Although the straightforward rules set by YouTube and Twitch clearly explain how to remove copyright-infringing videos, their definitions of fair use are far vaguer. Fair use refers to the unauthorized but legal use of copyrighted material in other works. For a video to qualify under fair use, it must significantly transform or add to the original source while also not directly harming the copyright holder’s ability to profit from their work. For example, movie footage in a film review falls under fair use due to the addition of commentary to serve a distinctive purpose. While the reviewer’s opinions may persuade viewers against watching the respective film, the video itself does not replicate or replace the original work, thereby qualifying it as fair use.

This leaves YouTube and Twitch with the difficult task of determining how much effort and change a video needs to be considered transformative. Gaming and reaction videos are some of the most controversial examples, as their heavy reliance on copyrighted works struggles to meet the standards of fair use. However, both can be argued to be transformative through the addition of comedic or observational commentary. Additionally, specific gaming videos such as speed runs, strategy guides and highly edited montages demonstrate the creativity and effort that justifies their classification as fair use.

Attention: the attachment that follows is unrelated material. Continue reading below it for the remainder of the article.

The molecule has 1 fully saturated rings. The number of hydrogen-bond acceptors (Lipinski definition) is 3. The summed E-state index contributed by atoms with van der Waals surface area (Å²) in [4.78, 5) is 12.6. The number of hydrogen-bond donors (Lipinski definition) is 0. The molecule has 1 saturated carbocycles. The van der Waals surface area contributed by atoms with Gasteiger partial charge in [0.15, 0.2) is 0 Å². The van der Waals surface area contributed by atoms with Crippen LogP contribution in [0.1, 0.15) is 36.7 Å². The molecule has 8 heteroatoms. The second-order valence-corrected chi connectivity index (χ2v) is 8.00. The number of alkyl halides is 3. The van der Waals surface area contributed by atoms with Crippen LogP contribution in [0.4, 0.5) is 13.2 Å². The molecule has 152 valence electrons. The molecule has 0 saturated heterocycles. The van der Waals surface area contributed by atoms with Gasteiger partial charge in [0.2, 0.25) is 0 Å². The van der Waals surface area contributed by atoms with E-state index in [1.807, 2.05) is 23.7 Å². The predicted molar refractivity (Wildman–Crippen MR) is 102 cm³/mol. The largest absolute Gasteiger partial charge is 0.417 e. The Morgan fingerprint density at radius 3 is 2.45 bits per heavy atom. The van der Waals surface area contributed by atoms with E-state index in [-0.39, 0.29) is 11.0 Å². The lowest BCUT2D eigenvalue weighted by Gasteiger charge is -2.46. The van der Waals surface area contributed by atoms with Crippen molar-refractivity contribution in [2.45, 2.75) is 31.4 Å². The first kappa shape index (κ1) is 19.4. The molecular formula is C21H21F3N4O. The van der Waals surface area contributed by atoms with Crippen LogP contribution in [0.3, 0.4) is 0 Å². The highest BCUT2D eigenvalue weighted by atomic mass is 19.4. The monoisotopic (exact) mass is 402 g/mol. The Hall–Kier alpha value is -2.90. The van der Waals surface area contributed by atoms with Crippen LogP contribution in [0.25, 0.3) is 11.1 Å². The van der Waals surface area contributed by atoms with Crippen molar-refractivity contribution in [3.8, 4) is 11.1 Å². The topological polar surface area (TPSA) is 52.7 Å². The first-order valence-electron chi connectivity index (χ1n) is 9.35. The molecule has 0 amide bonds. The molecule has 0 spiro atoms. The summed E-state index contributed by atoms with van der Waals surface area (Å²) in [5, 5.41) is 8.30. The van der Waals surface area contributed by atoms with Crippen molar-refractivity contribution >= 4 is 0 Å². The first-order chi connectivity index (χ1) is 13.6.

Not all these videos are safe from legal trouble, as evidenced by Twitch’s MasterChef meta. Streams in this category involved someone watching entire seasons of various television series while broadcasting their reactions alongside unaltered footage of the show. During the peak of their popularity, these streams became a constant source of controversy due to an abundance of criticism from other streamers and legal action from rights holders. Although the trend has gradually died out among popular streamers, this debate and the continued confusion about fair use on Twitch and YouTube highlight the problems caused by their vague definitions.